One of the community’s most impactful nonprofit organizations finally at last has a home.
The See Ya Later Foundation – a faith-based, nondenominational organization with the mission of helping families fraught by a child’s medical crisis – has found a small office building at 422 East Main St.
The foundation made the move in November and celebrated with an Auburn Area Chamber of Commerce-supported open house on March 8.
It’s been a good fit.
“Having an office makes us more legitimate in the community. … You have a brick-and-mortar building that people can come to and visit and see what you do,” said Brian Williams, who launched the foundation in 2006 and coordinates SYL activities throughout the area. “I now have a meeting spot where I meet families, potential sponsors and donors. We can show them what our program is all about, and it’s a more professional environment.
“It feels like we have arrived.”
In the past Williams, an Auburn Police sergeant, would meet clients by appointment, often at a coffee shop.
Now he can meet them in the comfortable confines of a resourceful center.
“It’s going to give them a lot more visibility and accessibility,” said April Lazara, whose family the foundation has helped. “It’s a good thing.”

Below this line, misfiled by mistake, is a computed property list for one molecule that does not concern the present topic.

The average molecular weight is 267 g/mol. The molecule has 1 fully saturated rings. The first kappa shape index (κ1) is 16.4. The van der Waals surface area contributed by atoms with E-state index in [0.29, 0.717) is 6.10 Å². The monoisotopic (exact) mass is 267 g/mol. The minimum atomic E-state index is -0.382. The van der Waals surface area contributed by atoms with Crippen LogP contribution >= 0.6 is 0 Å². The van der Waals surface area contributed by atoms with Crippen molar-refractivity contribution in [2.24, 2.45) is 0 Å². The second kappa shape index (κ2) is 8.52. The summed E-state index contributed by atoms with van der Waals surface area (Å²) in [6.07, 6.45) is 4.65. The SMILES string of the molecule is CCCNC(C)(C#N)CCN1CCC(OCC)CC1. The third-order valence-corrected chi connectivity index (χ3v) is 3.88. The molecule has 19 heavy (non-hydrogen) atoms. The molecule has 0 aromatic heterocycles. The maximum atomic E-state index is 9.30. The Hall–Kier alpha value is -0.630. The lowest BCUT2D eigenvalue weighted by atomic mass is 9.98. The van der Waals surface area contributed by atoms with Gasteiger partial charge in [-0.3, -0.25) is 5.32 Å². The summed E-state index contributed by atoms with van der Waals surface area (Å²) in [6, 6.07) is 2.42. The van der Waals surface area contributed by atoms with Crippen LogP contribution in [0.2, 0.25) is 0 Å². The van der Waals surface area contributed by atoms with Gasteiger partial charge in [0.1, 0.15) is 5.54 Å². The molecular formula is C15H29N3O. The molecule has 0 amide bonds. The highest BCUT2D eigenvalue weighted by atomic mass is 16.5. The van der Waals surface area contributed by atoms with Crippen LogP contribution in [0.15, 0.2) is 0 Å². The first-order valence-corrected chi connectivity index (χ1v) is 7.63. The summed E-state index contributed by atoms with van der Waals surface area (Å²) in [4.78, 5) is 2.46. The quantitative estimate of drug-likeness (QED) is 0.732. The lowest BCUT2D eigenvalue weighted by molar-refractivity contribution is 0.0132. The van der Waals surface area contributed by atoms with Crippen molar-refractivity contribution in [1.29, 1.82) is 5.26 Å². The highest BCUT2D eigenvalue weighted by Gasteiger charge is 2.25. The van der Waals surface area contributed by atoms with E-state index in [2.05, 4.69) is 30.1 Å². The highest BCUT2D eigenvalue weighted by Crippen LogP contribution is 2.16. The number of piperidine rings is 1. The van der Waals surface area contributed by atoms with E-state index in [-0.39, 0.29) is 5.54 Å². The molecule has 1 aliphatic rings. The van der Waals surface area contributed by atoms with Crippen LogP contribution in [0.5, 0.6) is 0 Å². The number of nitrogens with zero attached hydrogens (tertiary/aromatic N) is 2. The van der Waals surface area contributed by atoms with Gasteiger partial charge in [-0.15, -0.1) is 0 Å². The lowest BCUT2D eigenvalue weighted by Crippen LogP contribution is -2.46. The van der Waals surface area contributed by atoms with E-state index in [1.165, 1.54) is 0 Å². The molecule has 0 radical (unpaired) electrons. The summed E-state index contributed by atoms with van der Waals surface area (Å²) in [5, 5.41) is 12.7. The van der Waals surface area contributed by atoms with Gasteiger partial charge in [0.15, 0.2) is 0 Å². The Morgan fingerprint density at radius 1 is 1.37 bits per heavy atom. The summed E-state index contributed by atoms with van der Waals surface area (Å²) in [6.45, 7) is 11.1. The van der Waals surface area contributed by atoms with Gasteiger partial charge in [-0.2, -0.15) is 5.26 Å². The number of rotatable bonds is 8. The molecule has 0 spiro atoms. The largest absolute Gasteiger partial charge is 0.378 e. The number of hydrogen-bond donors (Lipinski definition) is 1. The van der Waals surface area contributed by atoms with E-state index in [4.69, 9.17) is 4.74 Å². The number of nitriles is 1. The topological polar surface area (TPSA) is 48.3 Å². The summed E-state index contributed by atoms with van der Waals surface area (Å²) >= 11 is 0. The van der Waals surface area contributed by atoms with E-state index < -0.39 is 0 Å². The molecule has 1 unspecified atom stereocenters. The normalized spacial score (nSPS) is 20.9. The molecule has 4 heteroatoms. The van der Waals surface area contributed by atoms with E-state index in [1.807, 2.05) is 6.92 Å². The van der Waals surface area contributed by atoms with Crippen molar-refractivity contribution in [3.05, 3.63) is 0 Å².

“It’s a place, there’s room where they can meet, plan,” said Stacey Schwartfigure, a mother who reached out to SYL for help.
The foundation began with the inspiration of a 12-year-old boy, Scott Banke, who died of bone cancer in 2001. The foundation’s title came from a video Scott made while on a Make-A-Wish cruise. One of the last clips, Scott turned the camera on himself and told of the day’s events, ending by saying “See Ya Later!” The brief but poignant clip ended Scott’s memorial service.
The foundation’s outreach efforts include kids camps, scholarship opportunities and other resources for families in need. Under Williams’ watch, the foundation has helped hundreds of area families.
To learn more, visit seeyalater.org.
For more on Williams, the Auburn Reporter’s Person of the Year in 2016, and his work, visit auburn-reporter.com.